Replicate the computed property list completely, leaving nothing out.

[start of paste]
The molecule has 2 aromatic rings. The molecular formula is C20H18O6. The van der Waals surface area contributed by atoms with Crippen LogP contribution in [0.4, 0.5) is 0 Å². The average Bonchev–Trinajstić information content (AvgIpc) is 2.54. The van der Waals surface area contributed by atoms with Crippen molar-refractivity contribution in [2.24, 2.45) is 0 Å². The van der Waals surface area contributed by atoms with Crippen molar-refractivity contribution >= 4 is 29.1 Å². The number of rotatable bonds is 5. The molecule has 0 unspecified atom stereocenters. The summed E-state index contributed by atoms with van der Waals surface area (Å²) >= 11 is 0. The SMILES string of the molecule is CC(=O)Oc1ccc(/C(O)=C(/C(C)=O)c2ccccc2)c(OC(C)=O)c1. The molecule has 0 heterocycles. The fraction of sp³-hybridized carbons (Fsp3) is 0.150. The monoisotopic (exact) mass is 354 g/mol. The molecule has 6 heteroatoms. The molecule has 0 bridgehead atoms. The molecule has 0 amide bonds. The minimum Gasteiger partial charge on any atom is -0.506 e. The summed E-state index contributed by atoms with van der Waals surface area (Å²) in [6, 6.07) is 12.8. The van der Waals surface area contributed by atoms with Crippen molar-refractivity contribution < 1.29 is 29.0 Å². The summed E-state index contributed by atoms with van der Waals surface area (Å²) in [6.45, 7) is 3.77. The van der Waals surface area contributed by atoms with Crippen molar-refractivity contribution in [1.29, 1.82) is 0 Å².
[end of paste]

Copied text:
The molecule has 2 aromatic rings. The molecular formula is C20H18O6. The van der Waals surface area contributed by atoms with Crippen LogP contribution in [0.4, 0.5) is 0 Å². The average Bonchev–Trinajstić information content (AvgIpc) is 2.54. The van der Waals surface area contributed by atoms with Crippen molar-refractivity contribution in [2.24, 2.45) is 0 Å². The van der Waals surface area contributed by atoms with Crippen molar-refractivity contribution >= 4 is 29.1 Å². The number of rotatable bonds is 5. The molecule has 0 unspecified atom stereocenters. The summed E-state index contributed by atoms with van der Waals surface area (Å²) >= 11 is 0. The SMILES string of the molecule is CC(=O)Oc1ccc(/C(O)=C(/C(C)=O)c2ccccc2)c(OC(C)=O)c1. The molecule has 0 heterocycles. The fraction of sp³-hybridized carbons (Fsp3) is 0.150. The monoisotopic (exact) mass is 354 g/mol. The molecule has 6 heteroatoms. The molecule has 0 bridgehead atoms. The molecule has 0 amide bonds. The minimum Gasteiger partial charge on any atom is -0.506 e. The summed E-state index contributed by atoms with van der Waals surface area (Å²) in [6, 6.07) is 12.8. The van der Waals surface area contributed by atoms with Crippen molar-refractivity contribution < 1.29 is 29.0 Å². The summed E-state index contributed by atoms with van der Waals surface area (Å²) in [6.45, 7) is 3.77. The van der Waals surface area contributed by atoms with Crippen molar-refractivity contribution in [1.29, 1.82) is 0 Å².